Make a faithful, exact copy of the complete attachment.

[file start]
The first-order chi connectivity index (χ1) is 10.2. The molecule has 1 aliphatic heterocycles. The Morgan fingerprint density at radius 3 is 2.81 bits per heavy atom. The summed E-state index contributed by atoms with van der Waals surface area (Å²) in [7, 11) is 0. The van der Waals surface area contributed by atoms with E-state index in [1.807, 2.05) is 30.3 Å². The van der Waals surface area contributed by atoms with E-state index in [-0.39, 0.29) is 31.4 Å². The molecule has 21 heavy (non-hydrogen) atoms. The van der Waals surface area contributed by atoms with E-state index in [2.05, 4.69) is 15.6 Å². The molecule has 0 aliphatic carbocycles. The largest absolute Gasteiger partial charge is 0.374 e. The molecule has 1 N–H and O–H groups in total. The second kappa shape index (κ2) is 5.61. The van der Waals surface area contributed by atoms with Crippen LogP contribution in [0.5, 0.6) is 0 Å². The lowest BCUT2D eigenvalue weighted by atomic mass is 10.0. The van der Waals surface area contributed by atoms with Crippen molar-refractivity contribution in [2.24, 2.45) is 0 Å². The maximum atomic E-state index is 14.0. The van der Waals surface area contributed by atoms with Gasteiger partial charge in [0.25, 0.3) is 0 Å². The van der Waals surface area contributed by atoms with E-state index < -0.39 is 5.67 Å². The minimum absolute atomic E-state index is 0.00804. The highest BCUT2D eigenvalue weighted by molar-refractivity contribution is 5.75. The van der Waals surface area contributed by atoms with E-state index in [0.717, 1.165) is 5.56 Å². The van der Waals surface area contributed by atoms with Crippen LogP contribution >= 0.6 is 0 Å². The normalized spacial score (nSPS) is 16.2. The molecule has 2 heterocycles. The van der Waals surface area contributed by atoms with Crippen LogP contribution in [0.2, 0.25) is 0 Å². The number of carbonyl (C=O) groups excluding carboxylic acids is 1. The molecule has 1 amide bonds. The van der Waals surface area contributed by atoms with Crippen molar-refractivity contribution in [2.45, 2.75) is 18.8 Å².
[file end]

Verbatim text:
The first-order chi connectivity index (χ1) is 10.2. The molecule has 1 aliphatic heterocycles. The Morgan fingerprint density at radius 3 is 2.81 bits per heavy atom. The summed E-state index contributed by atoms with van der Waals surface area (Å²) in [7, 11) is 0. The van der Waals surface area contributed by atoms with E-state index in [1.807, 2.05) is 30.3 Å². The van der Waals surface area contributed by atoms with E-state index in [-0.39, 0.29) is 31.4 Å². The molecule has 21 heavy (non-hydrogen) atoms. The van der Waals surface area contributed by atoms with E-state index in [2.05, 4.69) is 15.6 Å². The molecule has 0 aliphatic carbocycles. The largest absolute Gasteiger partial charge is 0.374 e. The molecule has 1 N–H and O–H groups in total. The second kappa shape index (κ2) is 5.61. The van der Waals surface area contributed by atoms with Crippen LogP contribution in [0.5, 0.6) is 0 Å². The lowest BCUT2D eigenvalue weighted by atomic mass is 10.0. The van der Waals surface area contributed by atoms with Crippen molar-refractivity contribution in [2.24, 2.45) is 0 Å². The maximum atomic E-state index is 14.0. The van der Waals surface area contributed by atoms with Gasteiger partial charge in [0.25, 0.3) is 0 Å². The van der Waals surface area contributed by atoms with E-state index < -0.39 is 5.67 Å². The minimum absolute atomic E-state index is 0.00804. The highest BCUT2D eigenvalue weighted by molar-refractivity contribution is 5.75. The van der Waals surface area contributed by atoms with E-state index in [0.717, 1.165) is 5.56 Å². The van der Waals surface area contributed by atoms with Crippen LogP contribution >= 0.6 is 0 Å². The normalized spacial score (nSPS) is 16.2. The molecule has 2 heterocycles. The van der Waals surface area contributed by atoms with Crippen LogP contribution in [0.2, 0.25) is 0 Å². The number of carbonyl (C=O) groups excluding carboxylic acids is 1. The molecule has 1 amide bonds. The van der Waals surface area contributed by atoms with Crippen molar-refractivity contribution in [2.45, 2.75) is 18.8 Å².